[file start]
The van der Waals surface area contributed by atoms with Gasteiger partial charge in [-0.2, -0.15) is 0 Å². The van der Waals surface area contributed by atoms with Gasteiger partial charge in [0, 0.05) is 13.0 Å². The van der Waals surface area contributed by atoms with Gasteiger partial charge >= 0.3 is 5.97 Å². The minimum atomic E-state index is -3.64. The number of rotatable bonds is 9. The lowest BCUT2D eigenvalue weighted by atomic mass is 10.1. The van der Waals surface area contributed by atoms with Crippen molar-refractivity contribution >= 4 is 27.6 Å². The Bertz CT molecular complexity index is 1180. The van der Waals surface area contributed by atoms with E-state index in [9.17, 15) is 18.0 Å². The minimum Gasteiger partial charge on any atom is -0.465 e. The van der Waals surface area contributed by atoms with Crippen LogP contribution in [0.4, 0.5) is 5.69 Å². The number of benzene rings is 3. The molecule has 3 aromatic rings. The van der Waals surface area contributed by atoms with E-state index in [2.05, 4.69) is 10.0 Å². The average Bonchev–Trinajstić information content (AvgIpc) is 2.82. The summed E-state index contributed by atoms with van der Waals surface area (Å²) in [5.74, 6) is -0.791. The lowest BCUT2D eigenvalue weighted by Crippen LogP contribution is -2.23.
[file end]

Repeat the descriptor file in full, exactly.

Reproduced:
The van der Waals surface area contributed by atoms with Gasteiger partial charge in [-0.2, -0.15) is 0 Å². The van der Waals surface area contributed by atoms with Gasteiger partial charge in [0, 0.05) is 13.0 Å². The van der Waals surface area contributed by atoms with Gasteiger partial charge >= 0.3 is 5.97 Å². The minimum atomic E-state index is -3.64. The number of rotatable bonds is 9. The lowest BCUT2D eigenvalue weighted by atomic mass is 10.1. The van der Waals surface area contributed by atoms with Crippen molar-refractivity contribution >= 4 is 27.6 Å². The Bertz CT molecular complexity index is 1180. The van der Waals surface area contributed by atoms with E-state index in [9.17, 15) is 18.0 Å². The minimum Gasteiger partial charge on any atom is -0.465 e. The van der Waals surface area contributed by atoms with Crippen LogP contribution in [0.4, 0.5) is 5.69 Å². The number of benzene rings is 3. The molecule has 3 aromatic rings. The van der Waals surface area contributed by atoms with E-state index in [2.05, 4.69) is 10.0 Å². The average Bonchev–Trinajstić information content (AvgIpc) is 2.82. The summed E-state index contributed by atoms with van der Waals surface area (Å²) in [5.74, 6) is -0.791. The lowest BCUT2D eigenvalue weighted by Crippen LogP contribution is -2.23.